The European Commission has published a wide-ranging draft regulation on Digital Operational Resilience for the financial sector (DORA) as part of a new EU Digital Finance Package in September 2020.

The aim of DORA

DORA aims to establish a comprehensive EU framework with rules for all regulated financial institutions by streamlining and upgrading existing financial legislation and introducing new requirements where gaps exist for better aligning their business strategies and performance of ICT Risk management, harmonising and streamlining the reporting of ICT-related incidents, applying testing requirements proportionately, strengthening their oversight and ensuring their sound monitoring of third-party ICT providers to better manage risks stemming from dependency on providers, raising awareness of ICT risk and minimising its spread though information sharing and creating more coherent and consistent incident reporting mechanisms.



Continuous Improvement

According to DORA proposal, for keeping pace with a quickly evolving cyber threat landscape, it is important to set-up and maintain resilient ICT systems and tools that minimise the impact of ICT risk.

For this purpose,

  • identify on a continuous basis all sources of ICT risk
  • set-up protection and prevention measures
  • promptly detect anomalous activities
  • put in place dedicated and comprehensive business continuity policies and disaster recovery plans as an integral part of the operational business continuity policy
  • place capabilities and staff, according to size, business and risk profiles of the organisation, for gathering information about vulnerabilities, cyber threats, ICT-related incidents and cyber-attacks, and analyse their likely impacts on digital operational resilience 
  • implement communication policies and have in place communication plans that enables responsible disclosure of ICT-related incidents or major vulnerabilities 
Continuous Improvement

Which entities are impacted by the regulation?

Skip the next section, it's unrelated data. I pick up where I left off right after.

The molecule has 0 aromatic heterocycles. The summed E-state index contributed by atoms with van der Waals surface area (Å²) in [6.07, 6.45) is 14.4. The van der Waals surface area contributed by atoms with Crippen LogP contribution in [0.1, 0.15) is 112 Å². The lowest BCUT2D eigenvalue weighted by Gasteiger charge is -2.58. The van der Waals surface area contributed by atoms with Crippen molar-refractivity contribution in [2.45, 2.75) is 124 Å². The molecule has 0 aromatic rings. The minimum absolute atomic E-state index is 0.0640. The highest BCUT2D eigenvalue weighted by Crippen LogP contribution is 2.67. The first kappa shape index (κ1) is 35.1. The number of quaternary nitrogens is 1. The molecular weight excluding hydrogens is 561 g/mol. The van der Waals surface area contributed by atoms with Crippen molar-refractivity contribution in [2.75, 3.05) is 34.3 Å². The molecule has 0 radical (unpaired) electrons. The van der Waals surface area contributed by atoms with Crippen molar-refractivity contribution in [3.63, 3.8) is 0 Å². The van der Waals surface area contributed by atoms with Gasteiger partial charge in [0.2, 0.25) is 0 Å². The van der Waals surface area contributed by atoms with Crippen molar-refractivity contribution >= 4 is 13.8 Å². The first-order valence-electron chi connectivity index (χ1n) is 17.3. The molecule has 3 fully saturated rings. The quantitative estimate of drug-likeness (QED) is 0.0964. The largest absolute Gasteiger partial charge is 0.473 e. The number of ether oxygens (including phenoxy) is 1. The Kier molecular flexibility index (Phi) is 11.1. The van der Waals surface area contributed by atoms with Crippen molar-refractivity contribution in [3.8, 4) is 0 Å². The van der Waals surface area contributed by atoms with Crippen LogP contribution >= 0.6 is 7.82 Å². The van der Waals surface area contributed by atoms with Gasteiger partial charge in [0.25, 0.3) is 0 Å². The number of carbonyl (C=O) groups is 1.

There are a wide range of entities that are affected by DORA. It covers banks, payment institutions, investment firms, crypto assets service providers and more. 

Additionally, critical third-party ICT providers are also regulated under the regulation. Each critical ICT service provider will be designated a Lead Overseer (either EBA, ESMA or EIOPA).

Impacted Entities are summarised in the following diagram.

Entities impacted by the regulation

What are some of the key obligations under DORA?

The regulation requires a comprehensive ICT Risk Management Framework for managing ICT risks. A summary of the key requirements for financial entities are divided into the following areas of cyber security and operational resilience.

Key obligations under DORA

How can KPMG help?

Financial entities and ICT Service Providers are advised to start familiarising themselves with the vast range of proposed requirements of the regulation.

Some of the requirements will not pose major changes to current frameworks and arrangements whereas others will require a lot of time, coordination, and effort from very different professionals within organisations.

KPMG can assist with:

Gap analysis for checking readiness for compliance with DORA


Review of strategies, policies, procedures, ICT protocols and tools Defining a well-documented ICT Risk Management Framework


Establishing an information security management system to protect confidentiality, integrity and availability of information assets


ICT Third party risk management


Reviewing and enhancing Security Incident Management procedures


Implementing policies, procedures and controls for ICT change management


Establishing and reviewing ICT Business Recovery Mechanisms (e.g., BCP, DR, BIA)


Security Awareness Training


We at KPMG frequently provide cross-functional professional advice in the field of ICT risk management, cyber security and data protection and are used to bringing together different stakeholders in our client organisations.